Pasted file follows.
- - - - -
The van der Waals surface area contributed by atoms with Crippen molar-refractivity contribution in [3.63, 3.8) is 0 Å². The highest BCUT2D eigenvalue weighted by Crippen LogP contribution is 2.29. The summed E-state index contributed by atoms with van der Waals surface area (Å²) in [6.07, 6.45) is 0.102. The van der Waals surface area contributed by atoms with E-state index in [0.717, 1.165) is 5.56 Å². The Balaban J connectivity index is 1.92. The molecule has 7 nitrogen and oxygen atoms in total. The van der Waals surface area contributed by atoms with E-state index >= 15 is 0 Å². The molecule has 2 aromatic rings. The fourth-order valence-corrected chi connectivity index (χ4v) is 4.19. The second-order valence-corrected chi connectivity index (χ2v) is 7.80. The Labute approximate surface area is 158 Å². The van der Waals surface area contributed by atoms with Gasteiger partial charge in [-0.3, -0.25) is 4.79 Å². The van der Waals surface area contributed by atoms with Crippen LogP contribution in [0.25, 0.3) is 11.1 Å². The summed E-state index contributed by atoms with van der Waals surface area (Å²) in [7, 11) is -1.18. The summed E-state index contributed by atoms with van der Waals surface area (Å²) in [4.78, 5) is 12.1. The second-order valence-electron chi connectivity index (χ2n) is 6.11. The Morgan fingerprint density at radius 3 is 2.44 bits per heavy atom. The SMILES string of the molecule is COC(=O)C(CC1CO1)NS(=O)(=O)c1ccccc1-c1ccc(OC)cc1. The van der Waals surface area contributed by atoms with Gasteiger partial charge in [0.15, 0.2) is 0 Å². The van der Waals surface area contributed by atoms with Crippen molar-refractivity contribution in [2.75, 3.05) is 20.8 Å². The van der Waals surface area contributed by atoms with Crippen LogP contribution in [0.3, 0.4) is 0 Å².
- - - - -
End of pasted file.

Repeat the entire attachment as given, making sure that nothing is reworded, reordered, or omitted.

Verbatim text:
The van der Waals surface area contributed by atoms with Crippen molar-refractivity contribution in [3.63, 3.8) is 0 Å². The highest BCUT2D eigenvalue weighted by Crippen LogP contribution is 2.29. The summed E-state index contributed by atoms with van der Waals surface area (Å²) in [6.07, 6.45) is 0.102. The van der Waals surface area contributed by atoms with E-state index in [0.717, 1.165) is 5.56 Å². The Balaban J connectivity index is 1.92. The molecule has 7 nitrogen and oxygen atoms in total. The van der Waals surface area contributed by atoms with E-state index >= 15 is 0 Å². The molecule has 2 aromatic rings. The fourth-order valence-corrected chi connectivity index (χ4v) is 4.19. The second-order valence-corrected chi connectivity index (χ2v) is 7.80. The Labute approximate surface area is 158 Å². The van der Waals surface area contributed by atoms with Gasteiger partial charge in [-0.3, -0.25) is 4.79 Å². The van der Waals surface area contributed by atoms with Crippen LogP contribution in [0.25, 0.3) is 11.1 Å². The summed E-state index contributed by atoms with van der Waals surface area (Å²) in [7, 11) is -1.18. The summed E-state index contributed by atoms with van der Waals surface area (Å²) in [4.78, 5) is 12.1. The second-order valence-electron chi connectivity index (χ2n) is 6.11. The Morgan fingerprint density at radius 3 is 2.44 bits per heavy atom. The SMILES string of the molecule is COC(=O)C(CC1CO1)NS(=O)(=O)c1ccccc1-c1ccc(OC)cc1. The van der Waals surface area contributed by atoms with Gasteiger partial charge in [0.15, 0.2) is 0 Å². The van der Waals surface area contributed by atoms with Crippen molar-refractivity contribution in [2.75, 3.05) is 20.8 Å². The van der Waals surface area contributed by atoms with Crippen LogP contribution in [0.3, 0.4) is 0 Å².